In our previous post we discussed the importance of golf course etiquette and how beginner and advanced players alike can be respectful and contribute to the enjoyability of the game. Below we discuss a few tips. Do you see anything we forgot or have any other tips? Comment below what etiquette tips you think are most important!
Noise Levels: Noise levels should be at a minimum on the course as to not distract other players, especially as they hit their ball. Talking while your buddy is getting ready to hit the ball or during their swing may be distracting or mess up their focus. When you sink a long putt or your friend hit a great shot, it’s encouraged to celebrate with a little “woo-hoo” or “great shot” but be aware of other groups and players around you.
Most golf courses have seen a trend of golfers bringing Bluetooth speakers to play music on the golf cart. Music is a great way to express emotion and can help lighten and liven up the mood, however not everyone comes to the golf course to hear music. Some people enjoy hearing the birds, the trees rustling in the wind and the clomping of the horse and buggies in the distance. If you like to listen to music on the course, keep the volume at a respectful level.
Other Distractions: Standing in someone’s line of view as they are hitting their ball is distracting to most players. It could also be dangerous if you are in line with their ball. Always position yourself behind the person swinging to avoid getting hit with the golf ball. Standing behind them may also help them stay focused on their swing and not be distracted by movement or people around them. While putting it is also respectful to not walk in someone’s putt line. If you must walk between someone else’s ball and the hole to get to your own ball, it is respectful to step over the invisible line from their ball to the hole as to not create an impression on the green potentially messing up how the ball rolls.
Divots and Ball Marks: At Honeybrook Golf Club, we pride ourselves in being “Pennsylvania’s Friendliest Golf Club,” this isn’t just restricted to the performance and emotions of our staff, but it also includes cleanliness and the well-maintained course. While swinging your club you may take out a chunk of ground, this is called a divot; and when the golf ball hits the green it may create an impression called a ball mark. You are expected to repair these damages as a small way to make sure the course is being maintained and kept in great condition. Check out these videos of our Golf Pro John Falco explaining the proper way to repair a divot and ball mark.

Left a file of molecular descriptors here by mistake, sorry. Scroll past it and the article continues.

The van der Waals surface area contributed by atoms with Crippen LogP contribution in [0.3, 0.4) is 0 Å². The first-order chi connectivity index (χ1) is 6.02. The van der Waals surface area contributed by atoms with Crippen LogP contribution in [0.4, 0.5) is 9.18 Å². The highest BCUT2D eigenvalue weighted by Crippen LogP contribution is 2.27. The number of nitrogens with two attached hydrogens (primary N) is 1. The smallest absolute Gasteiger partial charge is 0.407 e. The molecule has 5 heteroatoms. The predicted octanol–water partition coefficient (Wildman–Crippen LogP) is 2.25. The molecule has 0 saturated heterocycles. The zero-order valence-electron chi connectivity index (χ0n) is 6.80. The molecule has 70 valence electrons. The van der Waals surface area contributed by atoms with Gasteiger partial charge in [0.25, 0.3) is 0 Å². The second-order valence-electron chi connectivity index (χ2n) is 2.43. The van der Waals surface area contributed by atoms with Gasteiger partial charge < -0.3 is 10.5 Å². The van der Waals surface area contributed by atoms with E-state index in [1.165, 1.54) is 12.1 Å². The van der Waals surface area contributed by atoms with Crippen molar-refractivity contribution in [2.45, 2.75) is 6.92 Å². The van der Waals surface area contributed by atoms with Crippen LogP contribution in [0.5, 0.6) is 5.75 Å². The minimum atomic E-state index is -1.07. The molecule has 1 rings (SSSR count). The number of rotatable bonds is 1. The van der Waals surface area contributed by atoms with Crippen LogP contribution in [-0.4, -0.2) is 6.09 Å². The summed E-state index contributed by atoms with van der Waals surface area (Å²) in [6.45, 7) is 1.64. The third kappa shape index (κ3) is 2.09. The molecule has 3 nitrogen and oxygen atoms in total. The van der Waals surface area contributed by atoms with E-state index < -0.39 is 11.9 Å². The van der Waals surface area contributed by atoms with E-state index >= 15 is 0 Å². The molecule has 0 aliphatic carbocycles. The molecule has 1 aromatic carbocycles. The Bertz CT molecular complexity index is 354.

Pace of Play: There is a lot of moving parts that play a role in pace of play and we will be writing a future blog post specific to how you can help the pace of play on the course, however because this is such an important part of the game, let’s briefly touch on pace of play as far as golf course etiquette. There are a few things you can do to keep the game moving and not hold up the groups behind you. The first thing is to arrive at the course well before your tee time. If you have a 9am tee time and you’re only pulling into the parking lot at 9am, you have now held up the rest of the tee time for the day. Make sure you arrive with plenty of time to check in at the pro shop, unload your vehicle and load up your golf cart, grab a snack and drink, use the bathroom and hit a few practice balls. Once on the course, if you lose your ball, take no more than 2-3 minutes to look for it. If someone in your group loses their ball, help them look, but if you’ve been looking for 3 minutes it’s time to move on. Also thinking about what club you want to use for your next shot while walking to driving to your ball will help keep the pace going. It’s a good habit to think about your next shot before you get to your ball.
Golf Cart: Follow the golf course’s cart rules. Each course may have different cart rules, so don’t be afraid to ask a staff member what their cart policies are and be aware that things like rain and course conditions may effect the cart policy. Also be aware of who is around you before you drive off in our cart. Going back to the noise levels, throwing the cart in reverse or quickly pulling forward while in someone’s view while they are swinging the club is a huge distraction.
We hope this quick overview of golf course etiquette was helpful. Check out the video below for a few fun examples of golf course etiquette and keep an eye here on our blog for even more helpful information and tips!